British artist Jason deCaires Taylor has completed his underwater contemporary museum off the south east coast of Lanzarote, Spain after years of work. The permanent installation is constructed at around 14 meters deep and features 10 different installations with over 300 figurative works. The museum uses environmentally friendly, pH neutral inert materials and is the first time large scale architectural elements have been deployed underwater occupying a barren area of sand-covered sea bed. Local residents and visiting tourists were invited by the artist to participate in the project by modeling for life casts—a process where the body is covered in skin safe sculpting materials and a cast of the body and face is made to produce a figurative sculpture to be included in the museum.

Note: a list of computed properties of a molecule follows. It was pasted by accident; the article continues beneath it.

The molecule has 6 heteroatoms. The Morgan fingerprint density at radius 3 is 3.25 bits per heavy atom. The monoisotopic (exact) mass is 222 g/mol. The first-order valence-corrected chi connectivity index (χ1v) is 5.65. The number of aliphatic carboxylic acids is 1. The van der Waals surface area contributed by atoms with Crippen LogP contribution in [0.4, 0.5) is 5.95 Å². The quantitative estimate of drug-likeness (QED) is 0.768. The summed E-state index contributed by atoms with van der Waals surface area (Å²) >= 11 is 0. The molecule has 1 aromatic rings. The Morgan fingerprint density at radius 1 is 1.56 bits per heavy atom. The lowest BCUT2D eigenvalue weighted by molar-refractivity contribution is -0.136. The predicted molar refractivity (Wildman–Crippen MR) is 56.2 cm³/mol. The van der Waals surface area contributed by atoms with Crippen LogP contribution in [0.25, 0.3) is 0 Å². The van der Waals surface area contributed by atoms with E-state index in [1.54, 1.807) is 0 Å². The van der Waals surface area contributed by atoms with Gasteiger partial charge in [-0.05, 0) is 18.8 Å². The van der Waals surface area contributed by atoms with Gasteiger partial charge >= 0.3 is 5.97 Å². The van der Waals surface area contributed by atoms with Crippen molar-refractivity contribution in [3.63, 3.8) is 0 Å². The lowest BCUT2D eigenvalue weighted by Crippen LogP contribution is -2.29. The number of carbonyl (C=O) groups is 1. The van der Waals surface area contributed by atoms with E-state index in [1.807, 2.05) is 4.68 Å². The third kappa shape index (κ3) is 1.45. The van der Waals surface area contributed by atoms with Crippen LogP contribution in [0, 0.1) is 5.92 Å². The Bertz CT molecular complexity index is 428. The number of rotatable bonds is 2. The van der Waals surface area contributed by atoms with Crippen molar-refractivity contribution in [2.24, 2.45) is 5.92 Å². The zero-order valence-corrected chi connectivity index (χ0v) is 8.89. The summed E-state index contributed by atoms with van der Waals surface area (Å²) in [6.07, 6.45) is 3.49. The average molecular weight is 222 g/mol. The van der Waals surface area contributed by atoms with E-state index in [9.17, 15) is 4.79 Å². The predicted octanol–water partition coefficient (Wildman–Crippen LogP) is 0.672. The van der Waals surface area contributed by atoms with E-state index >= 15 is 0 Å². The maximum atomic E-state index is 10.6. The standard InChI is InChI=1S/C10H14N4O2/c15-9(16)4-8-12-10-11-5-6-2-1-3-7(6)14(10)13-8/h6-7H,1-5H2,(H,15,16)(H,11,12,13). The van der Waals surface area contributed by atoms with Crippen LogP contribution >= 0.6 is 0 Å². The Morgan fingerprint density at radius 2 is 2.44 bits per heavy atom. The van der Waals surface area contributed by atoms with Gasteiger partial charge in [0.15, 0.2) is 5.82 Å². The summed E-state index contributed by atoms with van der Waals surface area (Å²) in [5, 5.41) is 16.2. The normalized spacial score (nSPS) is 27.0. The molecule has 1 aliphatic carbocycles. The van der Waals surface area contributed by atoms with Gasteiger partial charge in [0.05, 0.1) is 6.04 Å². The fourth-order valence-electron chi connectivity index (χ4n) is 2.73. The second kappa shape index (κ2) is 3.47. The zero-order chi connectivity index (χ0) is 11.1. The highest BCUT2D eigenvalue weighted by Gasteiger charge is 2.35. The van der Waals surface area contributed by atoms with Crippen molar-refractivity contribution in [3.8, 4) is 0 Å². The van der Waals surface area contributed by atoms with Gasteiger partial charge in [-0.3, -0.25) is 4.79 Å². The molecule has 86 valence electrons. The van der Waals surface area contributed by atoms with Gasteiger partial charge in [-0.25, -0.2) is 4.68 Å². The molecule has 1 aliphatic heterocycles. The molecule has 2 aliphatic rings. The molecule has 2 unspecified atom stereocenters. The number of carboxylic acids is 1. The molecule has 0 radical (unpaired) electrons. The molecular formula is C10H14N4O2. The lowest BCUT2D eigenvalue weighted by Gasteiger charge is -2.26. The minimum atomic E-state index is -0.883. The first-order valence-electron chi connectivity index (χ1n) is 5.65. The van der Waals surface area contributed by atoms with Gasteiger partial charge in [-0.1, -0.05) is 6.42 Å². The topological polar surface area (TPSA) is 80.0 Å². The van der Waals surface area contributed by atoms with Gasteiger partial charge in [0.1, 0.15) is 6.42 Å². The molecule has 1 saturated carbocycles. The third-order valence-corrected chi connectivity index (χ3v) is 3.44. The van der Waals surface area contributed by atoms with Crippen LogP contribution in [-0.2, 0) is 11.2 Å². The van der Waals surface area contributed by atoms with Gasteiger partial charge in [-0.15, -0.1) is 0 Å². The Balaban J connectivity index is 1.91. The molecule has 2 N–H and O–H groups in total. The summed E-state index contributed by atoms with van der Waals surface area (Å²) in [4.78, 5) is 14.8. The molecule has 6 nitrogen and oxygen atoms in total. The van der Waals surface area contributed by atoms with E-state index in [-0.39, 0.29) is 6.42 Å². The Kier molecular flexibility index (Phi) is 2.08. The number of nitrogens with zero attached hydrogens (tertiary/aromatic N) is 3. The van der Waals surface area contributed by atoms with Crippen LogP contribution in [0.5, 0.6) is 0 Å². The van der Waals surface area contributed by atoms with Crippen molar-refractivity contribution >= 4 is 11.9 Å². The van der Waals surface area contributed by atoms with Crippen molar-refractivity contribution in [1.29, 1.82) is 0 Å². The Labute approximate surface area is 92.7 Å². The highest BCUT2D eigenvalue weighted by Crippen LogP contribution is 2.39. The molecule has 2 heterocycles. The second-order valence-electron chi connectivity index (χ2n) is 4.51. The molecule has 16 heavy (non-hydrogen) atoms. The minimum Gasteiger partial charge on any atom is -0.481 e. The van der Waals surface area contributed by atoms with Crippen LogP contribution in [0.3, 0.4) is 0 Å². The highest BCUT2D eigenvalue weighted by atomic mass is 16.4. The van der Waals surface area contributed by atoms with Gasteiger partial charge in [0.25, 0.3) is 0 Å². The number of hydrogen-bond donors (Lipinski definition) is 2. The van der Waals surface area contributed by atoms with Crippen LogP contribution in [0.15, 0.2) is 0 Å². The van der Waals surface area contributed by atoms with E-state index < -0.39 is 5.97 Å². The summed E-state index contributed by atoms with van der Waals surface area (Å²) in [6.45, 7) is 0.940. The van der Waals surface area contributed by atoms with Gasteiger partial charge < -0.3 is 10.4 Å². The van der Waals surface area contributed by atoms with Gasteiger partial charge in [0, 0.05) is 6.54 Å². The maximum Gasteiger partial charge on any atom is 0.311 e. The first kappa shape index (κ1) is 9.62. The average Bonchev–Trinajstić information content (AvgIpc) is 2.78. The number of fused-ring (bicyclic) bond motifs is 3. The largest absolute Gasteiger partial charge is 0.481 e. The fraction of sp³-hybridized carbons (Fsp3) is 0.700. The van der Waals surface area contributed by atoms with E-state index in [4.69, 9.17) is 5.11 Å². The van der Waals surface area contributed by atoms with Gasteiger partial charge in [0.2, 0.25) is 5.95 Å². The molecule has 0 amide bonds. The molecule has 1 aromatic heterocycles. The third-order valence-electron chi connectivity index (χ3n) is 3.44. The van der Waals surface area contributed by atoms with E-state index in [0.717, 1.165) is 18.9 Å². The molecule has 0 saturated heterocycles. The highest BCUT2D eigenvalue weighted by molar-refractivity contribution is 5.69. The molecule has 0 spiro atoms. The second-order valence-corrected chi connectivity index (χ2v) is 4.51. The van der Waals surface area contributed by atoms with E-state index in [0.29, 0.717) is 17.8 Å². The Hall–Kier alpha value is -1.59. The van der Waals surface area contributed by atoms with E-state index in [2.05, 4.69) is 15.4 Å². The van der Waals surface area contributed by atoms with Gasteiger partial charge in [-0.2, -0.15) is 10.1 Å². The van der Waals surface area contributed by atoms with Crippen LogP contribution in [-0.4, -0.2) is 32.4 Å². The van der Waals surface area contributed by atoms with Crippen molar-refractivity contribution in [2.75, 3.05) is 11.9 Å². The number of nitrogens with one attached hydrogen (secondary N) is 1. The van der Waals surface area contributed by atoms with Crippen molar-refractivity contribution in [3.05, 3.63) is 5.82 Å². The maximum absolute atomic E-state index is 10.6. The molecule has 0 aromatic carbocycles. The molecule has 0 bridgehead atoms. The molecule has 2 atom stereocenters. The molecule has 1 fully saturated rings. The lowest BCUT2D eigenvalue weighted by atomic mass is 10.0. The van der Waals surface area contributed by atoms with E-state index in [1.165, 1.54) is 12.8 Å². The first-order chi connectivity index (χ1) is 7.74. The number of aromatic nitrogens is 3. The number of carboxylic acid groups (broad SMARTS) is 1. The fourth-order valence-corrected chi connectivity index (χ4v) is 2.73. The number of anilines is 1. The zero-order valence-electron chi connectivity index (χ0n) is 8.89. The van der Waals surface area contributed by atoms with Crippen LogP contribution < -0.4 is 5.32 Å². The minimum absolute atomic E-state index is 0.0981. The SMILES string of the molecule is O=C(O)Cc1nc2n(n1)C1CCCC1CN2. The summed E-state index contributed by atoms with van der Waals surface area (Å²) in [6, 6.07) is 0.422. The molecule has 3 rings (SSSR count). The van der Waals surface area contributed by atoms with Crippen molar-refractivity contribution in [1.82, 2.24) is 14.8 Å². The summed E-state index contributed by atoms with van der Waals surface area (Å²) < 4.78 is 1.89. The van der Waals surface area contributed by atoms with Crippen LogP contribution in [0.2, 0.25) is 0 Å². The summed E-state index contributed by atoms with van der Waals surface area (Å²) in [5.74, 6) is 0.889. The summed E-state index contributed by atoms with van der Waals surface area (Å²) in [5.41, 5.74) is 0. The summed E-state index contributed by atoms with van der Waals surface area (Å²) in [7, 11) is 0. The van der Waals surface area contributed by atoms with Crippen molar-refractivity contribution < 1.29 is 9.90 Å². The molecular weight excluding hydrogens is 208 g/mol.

The project draws on the dialogue between art and nature. It is designed on a conservational level to create a large scale artificial reef to aggregate local fish species and increase marine biomass whilst, on the other hand, questions the commodification and delineation of the worlds natural resources and raises awareness to current threats facing the worlds oceans. The central concept is depicted by means of a monumental gateway and wall, which include a series of installations based on the dialogue between past and present and the divisions within society with both political and social comment. The works incorporate for the first time large architectural components and an underwater botanical sculpture garden referencing local flora of Lanzarote, which has unique status as a UNESCO World Biosphere Reserve.+